DUBLIN, Ohio -- Spencer Levin doesn't know how to answer the question yet. He'd like nothing better than to find out on Sunday, though.
Levin hopes he can stay as patient at Muirfield Village as he became rushed at TPC Scottsdale that Sunday in Feburary when he squandered a six-stroke lead at the Waste Management Phoenix Open. He wants to continue to have fun like he did on Saturday at the Memorial Tournament presented by Nationwide Insurance, smiling and high-fiving the fans waiting for autographs as he walked to the scorer's hut behind the 18th green.
Most of all, though, Levin wants to win.
Whether the lessons the fidgety Californian learned in Phoenix pay off on another blustery Sunday at the Memorial Tournament remains to be seen. But he witnessed first-hand Kyle Stanley's redemptive win that afternoon in the desert so he knows it can be done.
This time Levin, who stands 8 under after a third-round 69 that tied for the lowest on a windswept day, only leads by one shot over Rory Sabbatini, a six-time PGA TOUR champ on the comeback trail. Rickie Fowler, who has top-10 finishes in his last four starts, is three behind and Tiger Woods, a four-time Memorial champ who knows this lush layout better than anyone outside its designer, Jack Nicklaus, trails by four.
"No doubt I left a few out there," Woods said. "But four shots is definitely manageable around this golf course, considering the conditions. ... A lot of guys are still in this ballgame. It'll be an exciting day tomorrow."
So the challenge admittedly is great and Muirfield Village is getting stingier as the week progresses, playing to an average of 74.324 on Saturday. But Levin, who joked earlier in the week that he sometimes goes as long as 15 or 20 minutes without thinking about that exercise in futility in February, knows instinctively that he is a better player because of that disappointment.
"I did learn that I still got to play golf, I still got to eat the same stuff, still have the same friends, still have the same family, so nothing really changed," Levin said. "Obviously you want to win when you're in position, but I'm just going to go out there tomorrow and have fun. Nothing really changed in my life, and I don't think anything will change that big in my life if I do win. It's just going out there and try and do my best.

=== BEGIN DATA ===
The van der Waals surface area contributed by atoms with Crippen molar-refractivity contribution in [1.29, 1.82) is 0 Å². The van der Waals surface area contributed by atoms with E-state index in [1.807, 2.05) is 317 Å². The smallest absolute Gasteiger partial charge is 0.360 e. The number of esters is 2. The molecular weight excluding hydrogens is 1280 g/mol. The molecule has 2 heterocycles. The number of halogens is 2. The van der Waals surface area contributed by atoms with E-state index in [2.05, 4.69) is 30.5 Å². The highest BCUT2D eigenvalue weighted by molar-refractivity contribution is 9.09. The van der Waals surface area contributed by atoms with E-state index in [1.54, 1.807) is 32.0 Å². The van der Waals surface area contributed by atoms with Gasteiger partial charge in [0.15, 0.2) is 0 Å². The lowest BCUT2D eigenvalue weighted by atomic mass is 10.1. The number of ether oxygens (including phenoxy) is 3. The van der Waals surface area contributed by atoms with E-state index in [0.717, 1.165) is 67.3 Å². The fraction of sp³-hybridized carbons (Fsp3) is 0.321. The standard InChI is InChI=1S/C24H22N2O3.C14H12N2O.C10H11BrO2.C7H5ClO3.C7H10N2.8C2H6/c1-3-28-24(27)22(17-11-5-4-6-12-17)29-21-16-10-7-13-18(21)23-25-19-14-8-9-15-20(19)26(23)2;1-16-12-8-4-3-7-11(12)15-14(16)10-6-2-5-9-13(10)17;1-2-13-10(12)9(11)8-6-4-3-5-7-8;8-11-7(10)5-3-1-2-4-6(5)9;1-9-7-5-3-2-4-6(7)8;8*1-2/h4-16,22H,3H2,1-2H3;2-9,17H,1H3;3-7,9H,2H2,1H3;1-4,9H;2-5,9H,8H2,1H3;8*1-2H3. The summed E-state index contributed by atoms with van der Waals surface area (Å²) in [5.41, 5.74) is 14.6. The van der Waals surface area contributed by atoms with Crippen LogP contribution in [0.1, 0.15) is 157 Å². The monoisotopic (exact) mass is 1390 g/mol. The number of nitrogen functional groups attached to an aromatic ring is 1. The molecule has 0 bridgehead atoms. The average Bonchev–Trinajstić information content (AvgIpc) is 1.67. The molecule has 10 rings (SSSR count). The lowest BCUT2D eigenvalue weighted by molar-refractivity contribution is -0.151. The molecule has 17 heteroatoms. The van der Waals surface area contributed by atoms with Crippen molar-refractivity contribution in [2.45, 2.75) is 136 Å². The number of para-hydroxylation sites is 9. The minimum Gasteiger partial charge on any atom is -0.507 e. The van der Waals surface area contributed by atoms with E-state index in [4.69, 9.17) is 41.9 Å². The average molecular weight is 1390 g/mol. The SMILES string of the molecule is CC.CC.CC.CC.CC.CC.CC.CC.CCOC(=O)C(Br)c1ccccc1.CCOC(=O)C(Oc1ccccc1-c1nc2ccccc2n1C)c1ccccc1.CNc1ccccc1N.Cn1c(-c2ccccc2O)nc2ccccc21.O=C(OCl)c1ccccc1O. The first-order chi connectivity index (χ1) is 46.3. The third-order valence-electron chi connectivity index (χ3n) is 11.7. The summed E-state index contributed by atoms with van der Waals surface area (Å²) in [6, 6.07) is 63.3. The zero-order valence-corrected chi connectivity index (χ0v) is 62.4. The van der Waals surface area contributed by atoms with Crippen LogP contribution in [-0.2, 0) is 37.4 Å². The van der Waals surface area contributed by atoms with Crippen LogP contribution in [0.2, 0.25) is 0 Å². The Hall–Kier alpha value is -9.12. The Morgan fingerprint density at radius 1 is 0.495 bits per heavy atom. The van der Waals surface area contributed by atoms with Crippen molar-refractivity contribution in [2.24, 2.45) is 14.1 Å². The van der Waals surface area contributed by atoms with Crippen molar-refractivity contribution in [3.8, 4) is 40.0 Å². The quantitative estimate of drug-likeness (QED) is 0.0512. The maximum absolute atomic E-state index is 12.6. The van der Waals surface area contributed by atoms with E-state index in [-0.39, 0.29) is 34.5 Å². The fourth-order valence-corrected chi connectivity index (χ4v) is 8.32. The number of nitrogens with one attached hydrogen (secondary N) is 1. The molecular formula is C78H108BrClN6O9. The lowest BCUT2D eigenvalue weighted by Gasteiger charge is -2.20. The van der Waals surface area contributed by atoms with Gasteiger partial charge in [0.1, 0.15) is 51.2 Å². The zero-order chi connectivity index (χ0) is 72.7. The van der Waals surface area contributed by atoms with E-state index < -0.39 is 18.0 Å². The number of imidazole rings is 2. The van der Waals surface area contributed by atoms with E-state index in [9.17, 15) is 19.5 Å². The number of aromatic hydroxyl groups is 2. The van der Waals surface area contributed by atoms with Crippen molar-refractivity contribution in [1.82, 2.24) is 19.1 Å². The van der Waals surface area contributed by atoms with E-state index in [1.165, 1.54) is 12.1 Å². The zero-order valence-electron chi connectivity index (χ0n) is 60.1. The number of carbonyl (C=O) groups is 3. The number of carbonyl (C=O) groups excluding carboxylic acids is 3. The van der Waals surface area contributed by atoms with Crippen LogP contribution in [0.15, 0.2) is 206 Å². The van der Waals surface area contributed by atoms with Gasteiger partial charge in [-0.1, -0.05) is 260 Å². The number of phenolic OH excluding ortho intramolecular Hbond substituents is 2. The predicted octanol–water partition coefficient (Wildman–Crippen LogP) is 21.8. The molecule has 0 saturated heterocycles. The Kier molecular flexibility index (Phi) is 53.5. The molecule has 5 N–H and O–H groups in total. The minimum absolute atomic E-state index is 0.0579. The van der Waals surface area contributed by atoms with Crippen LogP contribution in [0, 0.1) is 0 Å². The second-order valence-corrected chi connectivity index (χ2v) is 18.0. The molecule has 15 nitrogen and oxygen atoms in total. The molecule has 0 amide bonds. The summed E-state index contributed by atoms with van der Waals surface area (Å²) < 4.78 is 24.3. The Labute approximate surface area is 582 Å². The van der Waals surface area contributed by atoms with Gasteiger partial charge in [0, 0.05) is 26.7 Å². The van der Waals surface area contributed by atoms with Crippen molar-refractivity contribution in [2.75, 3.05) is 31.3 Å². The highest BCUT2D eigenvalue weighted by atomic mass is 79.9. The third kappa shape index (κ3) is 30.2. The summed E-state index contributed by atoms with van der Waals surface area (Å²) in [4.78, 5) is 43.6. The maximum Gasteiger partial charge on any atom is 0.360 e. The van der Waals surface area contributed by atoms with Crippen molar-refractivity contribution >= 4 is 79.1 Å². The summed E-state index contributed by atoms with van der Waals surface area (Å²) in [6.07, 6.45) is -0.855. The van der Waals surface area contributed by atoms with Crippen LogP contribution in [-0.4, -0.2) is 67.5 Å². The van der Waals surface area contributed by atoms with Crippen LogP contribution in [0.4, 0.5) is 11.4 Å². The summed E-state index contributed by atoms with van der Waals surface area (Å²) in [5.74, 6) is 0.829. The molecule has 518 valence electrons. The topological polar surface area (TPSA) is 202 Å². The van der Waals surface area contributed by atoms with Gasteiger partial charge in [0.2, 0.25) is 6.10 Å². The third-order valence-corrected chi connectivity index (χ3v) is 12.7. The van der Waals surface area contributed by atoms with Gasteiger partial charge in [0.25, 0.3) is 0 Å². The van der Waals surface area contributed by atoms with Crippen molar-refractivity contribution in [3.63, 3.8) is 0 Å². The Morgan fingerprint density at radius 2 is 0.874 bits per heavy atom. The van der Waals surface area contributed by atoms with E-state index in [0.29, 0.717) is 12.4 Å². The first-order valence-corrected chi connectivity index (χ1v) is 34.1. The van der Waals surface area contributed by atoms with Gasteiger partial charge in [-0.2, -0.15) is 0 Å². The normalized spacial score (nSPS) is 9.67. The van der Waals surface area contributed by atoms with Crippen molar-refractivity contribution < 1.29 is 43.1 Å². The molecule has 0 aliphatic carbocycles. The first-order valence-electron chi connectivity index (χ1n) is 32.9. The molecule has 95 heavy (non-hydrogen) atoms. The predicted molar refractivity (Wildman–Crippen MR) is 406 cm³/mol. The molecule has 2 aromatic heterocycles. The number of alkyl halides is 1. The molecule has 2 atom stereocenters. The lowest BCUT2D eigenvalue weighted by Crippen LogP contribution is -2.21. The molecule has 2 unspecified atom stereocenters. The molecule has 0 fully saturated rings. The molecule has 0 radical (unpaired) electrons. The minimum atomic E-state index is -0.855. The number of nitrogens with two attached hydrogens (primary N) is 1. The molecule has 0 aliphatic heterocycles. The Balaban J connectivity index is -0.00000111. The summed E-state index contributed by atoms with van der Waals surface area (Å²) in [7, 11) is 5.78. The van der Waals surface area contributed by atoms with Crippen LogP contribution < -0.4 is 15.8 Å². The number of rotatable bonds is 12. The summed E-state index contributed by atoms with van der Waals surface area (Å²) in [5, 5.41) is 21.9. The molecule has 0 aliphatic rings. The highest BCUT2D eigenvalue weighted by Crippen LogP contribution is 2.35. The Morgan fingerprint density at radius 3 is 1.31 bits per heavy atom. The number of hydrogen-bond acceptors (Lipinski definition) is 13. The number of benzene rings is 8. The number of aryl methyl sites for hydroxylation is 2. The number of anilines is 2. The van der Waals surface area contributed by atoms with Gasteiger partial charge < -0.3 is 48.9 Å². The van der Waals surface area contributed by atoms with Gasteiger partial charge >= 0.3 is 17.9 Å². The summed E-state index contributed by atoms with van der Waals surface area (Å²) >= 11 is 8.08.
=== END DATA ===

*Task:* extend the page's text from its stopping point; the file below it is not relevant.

"It's all the practice and work from being a kid, starting to play golf up until this point, this is what I've dreamed of is to be in the lead of a tournament, especially Jack's tournament. ... All those years and all that work and practice is going to come down to tomorrow, and I'm just really fired up about it, I am."
Woods is trying to win for the second time in five starts, although the three since his victory at Bay Hill, which broke a 30-month victory drought, were hardly anything to write home about with one missed cut and two ties for 40th. But he has a final-round scoring average of 68.18 at Muirfield Village and with the exception of a 39 on the final nine holes Saturday, Woods has displayed a consistency that had been lacking of late.
Adding more intrigue to Sunday's final round is the fact that Woods would tie Nicklaus for career victories should he come from behind as he has done in two of his four Memorial wins and take his 73rd title. Of course, the quest to overtake the Golden Bear's 18 majors is on hold for another couple weeks until the U.S. Open comes to the Olympic Club -- but a win Sunday would do wonders for Woods' psyche as he heads to the California coast.